For some students, choosing a topic for their dissertation comes organically, or it may have even been part of the reason they pursued their PhD in the first place. However, for others, it can be a bit more of a struggle. This can be for a number of reasons. Perhaps you had something in mind at your workplace, but then changed jobs so the population of interest is no longer available for you to sample. Perhaps you discover that a study you had your heart set on involves a vulnerable population and, as a result, the IRB has denied your request to do this study (yes, they can and will do that in certain circumstances).
In order to discover a study topic that is not only feasible but also reasonable, justifiable, and necessary, you may find it helpful to ask yourself the following questions:
What is the specific problem? This pertains more to being able to identify the variables of you chosen topic so that you can devise research questions. This is also an important moment to pause and dig through the literature to ensure that you can identify support for the existence of this problem as a gap in the literature with other (recent) research studies.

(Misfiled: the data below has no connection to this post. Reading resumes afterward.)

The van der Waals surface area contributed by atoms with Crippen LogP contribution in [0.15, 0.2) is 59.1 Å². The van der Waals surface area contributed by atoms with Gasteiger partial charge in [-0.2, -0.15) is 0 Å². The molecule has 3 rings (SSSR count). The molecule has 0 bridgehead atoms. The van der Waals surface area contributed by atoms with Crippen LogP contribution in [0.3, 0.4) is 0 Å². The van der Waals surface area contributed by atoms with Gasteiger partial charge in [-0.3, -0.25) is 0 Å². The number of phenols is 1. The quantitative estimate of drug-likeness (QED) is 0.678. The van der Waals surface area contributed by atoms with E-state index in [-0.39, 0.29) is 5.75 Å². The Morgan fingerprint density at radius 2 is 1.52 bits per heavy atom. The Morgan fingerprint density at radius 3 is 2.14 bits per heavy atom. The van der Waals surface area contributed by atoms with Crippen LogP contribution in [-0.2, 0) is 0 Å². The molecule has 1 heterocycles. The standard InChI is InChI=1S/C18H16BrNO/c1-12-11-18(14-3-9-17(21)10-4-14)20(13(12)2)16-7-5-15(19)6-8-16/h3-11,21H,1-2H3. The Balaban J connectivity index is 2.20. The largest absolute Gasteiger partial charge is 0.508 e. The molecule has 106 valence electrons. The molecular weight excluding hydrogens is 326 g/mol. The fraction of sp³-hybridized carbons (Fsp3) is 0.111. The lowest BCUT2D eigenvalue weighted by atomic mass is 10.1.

What theory can I use to explore this study? Whether you choose to do a qualitative or quantitative study, you will need a theory to ground it.
What methodological approach can I use? Is there an instrument out there that is valid and reliable that you can use to assess your variables? If not, and you are studying perceptions or lived experiences, you may have a qualitative study on your hands.
Who is going to participate in this study? And, more importantly, how will you access them? Can you access them?
Once you are in a place where you can confidently and completely answer each of these questions, you have a solid, defendable dissertation topic. Congrats! Now, you just need to figure out your title – in 12 words or less. Good luck!
We work with graduate students every day and know what it takes to get your research approved.